:  “Building upon developments in theoretical and applied machine learning, as well as the efforts of various scholars including Guimera and Sales-Pardo (2011), Ruger et al. (2004), and Martin et al. (2004), we construct a model designed to predict the voting behavior of the Supreme Court of the United States. Using the extremely randomized tree method first proposed in Geurts, et al. (2006), a method similar to the random forest approach developed in Breiman (2001), as well as novel feature engineering, we predict more than sixty years of decisions by the Supreme Court of the United States (1953-2013). Using only data available prior to the date of decision, our model correctly identifies 69.7% of the Court’s overall affirm and reverse decisions and correctly forecasts 70.9% of the votes of individual justices across 7,700 cases and more than 68,000 justice votes. Our performance is consistent with the general level of prediction offered by prior scholars. However, our model is distinctive as it is the first robust, generalized, and fully predictive model of Supreme Court voting behavior offered to date. Our model predicts six decades of behavior of thirty Justices appointed by thirteen Presidents. With a more sound methodological foundation, our results represent a major advance for the science of quantitative legal prediction and portend a range of other potential applications, such as those described in Katz (2013).”

You can access the current draft of the paper via SSRN or via the physics arXiv.  Full code is publicly available on Github.  See also the LexPredict site.  More on this to come soon …

Announcing the Beta Pre-Release of Legal Language < Search the History of ANY Phrase in the Decisions of the United States Supreme Court >

In partnership with Michigan State University College of Law and Emory Law, today we announce the Beta Pre-Release of a New Web Interface – We are just getting started here with this project and anticipate many features that will be rolling out to you in the near future. Please feel free to send us your feedback / comments.


Instant Return of a Time Series Plot for One or More Comma Separated Phrases.  The default search is currently interstate commerce, railroad, deed (with plots for each of the term displayed simultaneously).

Feel free to test out ANY phrase of Up to Four Words in length.

Here are just a few of our favorites:

Clear and Present Danger
Habeas Corpus
Custodial Interrogation
Due Process

In the current version, we are offering results for EVERY decision of the United States Supreme Court (1791-2005).  We plan to soon expand to other corpora including the U.S. Court of Appeals, etc.

Each of the Phrases you search will be highlighted in Blue.  If you click on these highlighted phrases you will be taken to the full list of United States Supreme Court decisions that employ this phrase:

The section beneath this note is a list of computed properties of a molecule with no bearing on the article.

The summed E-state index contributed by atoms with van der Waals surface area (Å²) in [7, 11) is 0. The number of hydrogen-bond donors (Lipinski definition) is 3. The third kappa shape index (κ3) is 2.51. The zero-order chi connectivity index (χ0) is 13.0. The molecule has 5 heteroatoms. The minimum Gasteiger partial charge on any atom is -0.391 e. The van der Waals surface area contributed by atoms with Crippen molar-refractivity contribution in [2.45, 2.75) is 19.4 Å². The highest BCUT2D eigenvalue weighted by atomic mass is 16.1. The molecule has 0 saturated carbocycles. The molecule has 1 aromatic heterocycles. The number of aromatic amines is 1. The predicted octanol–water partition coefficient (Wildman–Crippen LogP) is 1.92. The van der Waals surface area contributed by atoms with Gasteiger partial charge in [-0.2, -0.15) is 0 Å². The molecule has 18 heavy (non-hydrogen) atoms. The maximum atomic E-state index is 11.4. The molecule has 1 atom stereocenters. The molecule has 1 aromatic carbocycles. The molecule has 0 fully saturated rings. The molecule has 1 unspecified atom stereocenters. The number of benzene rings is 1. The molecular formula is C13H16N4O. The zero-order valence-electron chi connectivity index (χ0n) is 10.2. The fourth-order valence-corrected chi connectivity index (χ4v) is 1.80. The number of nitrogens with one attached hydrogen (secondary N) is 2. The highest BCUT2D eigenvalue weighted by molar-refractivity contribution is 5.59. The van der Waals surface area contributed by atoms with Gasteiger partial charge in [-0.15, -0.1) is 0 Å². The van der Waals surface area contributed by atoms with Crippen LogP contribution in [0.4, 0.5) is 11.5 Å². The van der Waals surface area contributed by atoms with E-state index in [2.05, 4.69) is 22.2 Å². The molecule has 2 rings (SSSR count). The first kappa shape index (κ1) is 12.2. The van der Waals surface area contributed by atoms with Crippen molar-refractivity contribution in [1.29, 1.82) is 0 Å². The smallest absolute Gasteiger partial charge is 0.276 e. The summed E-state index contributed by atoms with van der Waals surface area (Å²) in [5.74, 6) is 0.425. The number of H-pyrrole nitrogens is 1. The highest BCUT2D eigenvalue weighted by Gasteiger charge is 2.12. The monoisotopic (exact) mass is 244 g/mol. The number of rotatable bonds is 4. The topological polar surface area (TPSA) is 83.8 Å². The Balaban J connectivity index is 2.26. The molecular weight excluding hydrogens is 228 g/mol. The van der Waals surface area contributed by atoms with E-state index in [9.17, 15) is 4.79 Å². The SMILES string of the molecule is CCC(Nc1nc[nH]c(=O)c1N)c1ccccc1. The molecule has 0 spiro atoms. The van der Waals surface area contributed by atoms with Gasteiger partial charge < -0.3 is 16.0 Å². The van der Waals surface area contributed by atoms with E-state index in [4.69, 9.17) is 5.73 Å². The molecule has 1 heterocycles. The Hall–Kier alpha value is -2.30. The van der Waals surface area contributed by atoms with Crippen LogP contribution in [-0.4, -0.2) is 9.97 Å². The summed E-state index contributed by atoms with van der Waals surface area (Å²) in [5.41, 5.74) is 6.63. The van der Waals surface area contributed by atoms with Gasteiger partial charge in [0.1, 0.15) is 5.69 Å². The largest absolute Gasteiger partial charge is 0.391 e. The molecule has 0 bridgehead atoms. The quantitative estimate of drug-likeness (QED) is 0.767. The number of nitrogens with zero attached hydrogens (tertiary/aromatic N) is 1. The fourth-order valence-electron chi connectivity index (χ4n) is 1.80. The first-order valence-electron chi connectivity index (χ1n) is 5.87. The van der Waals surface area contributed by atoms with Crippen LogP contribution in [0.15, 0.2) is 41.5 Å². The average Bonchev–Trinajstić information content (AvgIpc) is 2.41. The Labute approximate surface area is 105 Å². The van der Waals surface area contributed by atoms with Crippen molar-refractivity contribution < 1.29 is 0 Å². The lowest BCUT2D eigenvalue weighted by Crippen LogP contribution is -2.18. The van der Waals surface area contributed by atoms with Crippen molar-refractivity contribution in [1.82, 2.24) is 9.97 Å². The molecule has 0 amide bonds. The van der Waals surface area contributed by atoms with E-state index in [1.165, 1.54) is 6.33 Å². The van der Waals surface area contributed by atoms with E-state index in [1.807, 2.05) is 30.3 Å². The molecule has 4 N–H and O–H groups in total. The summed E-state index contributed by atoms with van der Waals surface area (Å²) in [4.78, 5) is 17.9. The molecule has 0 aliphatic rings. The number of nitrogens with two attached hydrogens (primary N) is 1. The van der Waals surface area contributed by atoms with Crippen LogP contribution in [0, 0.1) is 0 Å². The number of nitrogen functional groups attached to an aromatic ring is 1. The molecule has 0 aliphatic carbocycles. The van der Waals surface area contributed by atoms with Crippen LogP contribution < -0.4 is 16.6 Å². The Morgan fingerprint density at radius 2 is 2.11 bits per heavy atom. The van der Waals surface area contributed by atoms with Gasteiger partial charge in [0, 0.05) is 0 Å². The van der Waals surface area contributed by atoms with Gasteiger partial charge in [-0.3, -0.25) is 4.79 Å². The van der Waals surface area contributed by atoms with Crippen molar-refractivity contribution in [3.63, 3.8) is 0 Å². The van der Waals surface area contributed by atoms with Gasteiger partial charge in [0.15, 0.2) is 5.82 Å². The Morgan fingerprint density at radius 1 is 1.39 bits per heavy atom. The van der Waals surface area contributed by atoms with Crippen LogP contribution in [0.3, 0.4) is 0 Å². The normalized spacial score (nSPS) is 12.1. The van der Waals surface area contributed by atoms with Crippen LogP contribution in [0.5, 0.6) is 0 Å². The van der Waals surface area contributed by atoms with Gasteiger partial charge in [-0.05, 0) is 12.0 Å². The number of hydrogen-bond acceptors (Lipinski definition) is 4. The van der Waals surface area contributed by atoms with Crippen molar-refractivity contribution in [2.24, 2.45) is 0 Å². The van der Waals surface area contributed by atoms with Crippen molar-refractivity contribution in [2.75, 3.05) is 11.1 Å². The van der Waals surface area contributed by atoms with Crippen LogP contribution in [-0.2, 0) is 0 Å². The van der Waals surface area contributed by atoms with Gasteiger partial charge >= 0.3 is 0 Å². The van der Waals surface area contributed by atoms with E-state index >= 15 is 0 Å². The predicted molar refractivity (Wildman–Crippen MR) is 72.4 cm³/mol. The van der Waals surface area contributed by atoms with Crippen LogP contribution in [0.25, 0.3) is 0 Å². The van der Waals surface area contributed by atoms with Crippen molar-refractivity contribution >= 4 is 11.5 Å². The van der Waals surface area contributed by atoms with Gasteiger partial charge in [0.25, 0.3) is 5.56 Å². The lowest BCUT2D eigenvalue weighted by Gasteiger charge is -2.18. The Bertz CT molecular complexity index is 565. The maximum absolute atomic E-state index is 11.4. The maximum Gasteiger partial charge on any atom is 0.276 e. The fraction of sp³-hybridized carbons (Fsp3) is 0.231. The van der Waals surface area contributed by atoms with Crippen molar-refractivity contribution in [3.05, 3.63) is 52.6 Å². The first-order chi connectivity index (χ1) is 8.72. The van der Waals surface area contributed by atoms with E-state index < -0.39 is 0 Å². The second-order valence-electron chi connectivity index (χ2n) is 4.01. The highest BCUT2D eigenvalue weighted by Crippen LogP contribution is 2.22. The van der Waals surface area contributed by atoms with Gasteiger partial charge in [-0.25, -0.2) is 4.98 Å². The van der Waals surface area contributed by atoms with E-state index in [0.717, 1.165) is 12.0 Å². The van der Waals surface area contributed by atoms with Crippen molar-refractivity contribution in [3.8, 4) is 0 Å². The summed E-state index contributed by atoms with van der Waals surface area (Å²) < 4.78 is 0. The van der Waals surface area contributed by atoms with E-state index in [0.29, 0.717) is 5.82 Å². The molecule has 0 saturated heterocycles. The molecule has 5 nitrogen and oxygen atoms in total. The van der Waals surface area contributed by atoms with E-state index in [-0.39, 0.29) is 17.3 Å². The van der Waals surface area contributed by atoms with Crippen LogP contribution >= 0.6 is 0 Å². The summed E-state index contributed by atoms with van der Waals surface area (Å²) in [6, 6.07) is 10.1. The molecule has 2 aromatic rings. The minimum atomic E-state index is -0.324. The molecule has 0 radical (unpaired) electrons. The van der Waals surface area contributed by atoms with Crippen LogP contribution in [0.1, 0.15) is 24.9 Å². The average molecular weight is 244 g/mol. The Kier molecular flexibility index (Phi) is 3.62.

Check out the advanced features including normalization and alternative graphing tools.

Daniel Martin Katz, Michael J. Bommarito II, Julie Seaman, Adam Candeub & Eugene Agichtein, Legal N-Grams? A Simple Approach to Track the ‘Evolution’ of Legal Language in Proceedings of Jurix: The 24th International Conference on Legal Knowledge and Information Systems (Vienna 2011) available at

Click on the Image Below and You Will Be Directed to our Presentation at 24th International Conference on Legal Knowledge and Information Systems ( Jurix 2011 – Vienna )
This offers some motivation for the project as well as a Brief Slide Based Tutorial Designed to Highlight Various Functions Available on the Site.


Michael J. Bommarito, Building Legal Language Explorer: Interactivity and Drill-Down, noSQL and SQL available at

Oyez @ Chicago Kent Releases Free OyezToday App for IPhone

Kudos to Jerry Goldman, the other folks at the Oyez Project as well as the Chicago-Kent College of Law for making this free resource available to the public!

From the description: “OYEZTODAY at IIT Chicago-Kent College of Law offers you the latest information and media on the current business of the Supreme Court of the United States. OYEZTODAY provides: easy-to-grasp abstracts for every case granted review, timely and searchable audio of oral arguments + transcripts, and up-to-date summaries of the Court’s most recent decisions including the Court’s full opinions. You will have access to all this information on your iPhone with the ability to share reactions on Facebook, Twitter, or by email. (Recordings of opinion announcements from the bench will follow when the Court releases these files to the National Archives at the start of the Court’s next Term).  Chicago-Kent is proud to provide this free service to enhance the public’s understanding of the Supreme Court and current legal controversies.”

Court Under Roberts Is Most Conservative in Decades [Via NY Times]

The Sunday New York Times features an article by Adam Liptak assessing the conservatism of Robert Court.  The article features some good coverage for some of the leading law and political science scholars who study the United States Supreme Court.  Well worth the read!

Netflix Challenge for SCOTUS Prediction?

During our break from blogging, Ian Ayers offered a very interesting post over a Freakonomics entitled “Prediction Markets vs. Super Crunching: Which Can Better Predict How Justice Kennedy Will Vote?” In general terms, the post compares the well known statistical model offered by Martin-Quinn to the new Supreme Court Fantasy League created by Josh Blackman. We were particularly interested in a sentence located at end of the post … “[T]he fantasy league predictions would probably be more accurate if market participants had to actually put their money behind their predictions (as with”  This point is well taken. Extending the idea of having some “skin in the game,” we wondered what sort of intellectual returns could be generated for the field of quantitative Supreme Court prediction by some sort of Netflix style SCOTUS challenge.

The Martin-Quinn model has significantly advanced the field of quantitative analysis of the United States Supreme Court. However, despite all of the benefits the model has offered, it is unlikely to be the last word on the question. While only time will tell, an improved prediction algorithm might very well be generated through the application of ideas in machine learning and via incorporation of additional components such as text, citations, etc.

With significant financial sum at stake … even far less than the real Netflix challenge … it is certainly possible that a non-trivial mprovement could be generated. In a discussion among a few of us here at the Michigan CSCS lab, we generated the following non-exhaustive set of possible ground rules for a Netflix Style SCOTUS challenge:

  1. To be unseated, the winning team should be required to make a non-trivial improvement upon the out-of-sample historical success of the Martin-Quinn Model.
  2. To prevent overfitting, the authors of this non-trivial improvement should be required to best the existing model for some prospective period.
  3. All of those who submit agree to publish their code in a standard programming language (C, Java, Python, etc.) with reasonable commenting / documentation.